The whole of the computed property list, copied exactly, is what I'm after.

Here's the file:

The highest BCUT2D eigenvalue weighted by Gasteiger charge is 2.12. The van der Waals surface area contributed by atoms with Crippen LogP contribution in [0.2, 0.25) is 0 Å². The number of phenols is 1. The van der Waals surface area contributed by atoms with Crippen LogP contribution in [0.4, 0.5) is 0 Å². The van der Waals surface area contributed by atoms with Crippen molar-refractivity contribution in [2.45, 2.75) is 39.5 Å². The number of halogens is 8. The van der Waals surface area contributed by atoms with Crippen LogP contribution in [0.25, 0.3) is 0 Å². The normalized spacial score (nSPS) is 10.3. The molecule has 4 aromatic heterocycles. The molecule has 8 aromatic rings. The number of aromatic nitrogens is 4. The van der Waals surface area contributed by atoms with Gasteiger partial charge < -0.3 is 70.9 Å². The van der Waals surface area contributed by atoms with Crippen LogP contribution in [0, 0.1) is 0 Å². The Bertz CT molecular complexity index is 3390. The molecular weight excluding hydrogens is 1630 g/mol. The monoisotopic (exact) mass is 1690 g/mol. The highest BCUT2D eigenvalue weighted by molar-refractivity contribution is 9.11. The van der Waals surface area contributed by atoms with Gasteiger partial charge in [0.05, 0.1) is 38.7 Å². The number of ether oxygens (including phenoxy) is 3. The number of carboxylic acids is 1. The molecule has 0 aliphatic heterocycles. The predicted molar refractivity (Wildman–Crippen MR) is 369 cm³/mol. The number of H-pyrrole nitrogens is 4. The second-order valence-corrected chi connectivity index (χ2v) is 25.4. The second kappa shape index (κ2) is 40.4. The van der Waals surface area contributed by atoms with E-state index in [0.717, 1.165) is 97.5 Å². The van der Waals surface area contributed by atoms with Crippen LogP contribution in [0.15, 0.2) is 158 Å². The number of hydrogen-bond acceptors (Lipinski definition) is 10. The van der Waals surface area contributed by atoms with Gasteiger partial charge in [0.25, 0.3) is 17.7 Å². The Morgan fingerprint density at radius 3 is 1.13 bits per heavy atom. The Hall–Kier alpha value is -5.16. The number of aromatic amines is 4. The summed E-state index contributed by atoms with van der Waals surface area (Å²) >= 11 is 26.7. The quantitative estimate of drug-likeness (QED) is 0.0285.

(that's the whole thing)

The highest BCUT2D eigenvalue weighted by Gasteiger charge is 2.12. The van der Waals surface area contributed by atoms with Crippen LogP contribution in [0.2, 0.25) is 0 Å². The number of phenols is 1. The van der Waals surface area contributed by atoms with Crippen LogP contribution in [0.4, 0.5) is 0 Å². The van der Waals surface area contributed by atoms with Crippen molar-refractivity contribution in [2.45, 2.75) is 39.5 Å². The number of halogens is 8. The van der Waals surface area contributed by atoms with Crippen LogP contribution in [0.25, 0.3) is 0 Å². The normalized spacial score (nSPS) is 10.3. The molecule has 4 aromatic heterocycles. The molecule has 8 aromatic rings. The number of aromatic nitrogens is 4. The van der Waals surface area contributed by atoms with Gasteiger partial charge < -0.3 is 70.9 Å². The van der Waals surface area contributed by atoms with Crippen LogP contribution in [0, 0.1) is 0 Å². The Bertz CT molecular complexity index is 3390. The molecular weight excluding hydrogens is 1630 g/mol. The monoisotopic (exact) mass is 1690 g/mol. The highest BCUT2D eigenvalue weighted by molar-refractivity contribution is 9.11. The van der Waals surface area contributed by atoms with Gasteiger partial charge in [0.05, 0.1) is 38.7 Å². The number of ether oxygens (including phenoxy) is 3. The number of carboxylic acids is 1. The molecule has 0 aliphatic heterocycles. The predicted molar refractivity (Wildman–Crippen MR) is 369 cm³/mol. The number of H-pyrrole nitrogens is 4. The second-order valence-corrected chi connectivity index (χ2v) is 25.4. The second kappa shape index (κ2) is 40.4. The van der Waals surface area contributed by atoms with E-state index in [0.717, 1.165) is 97.5 Å². The van der Waals surface area contributed by atoms with Crippen LogP contribution in [0.15, 0.2) is 158 Å². The number of hydrogen-bond acceptors (Lipinski definition) is 10. The van der Waals surface area contributed by atoms with Gasteiger partial charge in [0.25, 0.3) is 17.7 Å². The Morgan fingerprint density at radius 3 is 1.13 bits per heavy atom. The Hall–Kier alpha value is -5.16. The number of aromatic amines is 4. The summed E-state index contributed by atoms with van der Waals surface area (Å²) >= 11 is 26.7. The quantitative estimate of drug-likeness (QED) is 0.0285.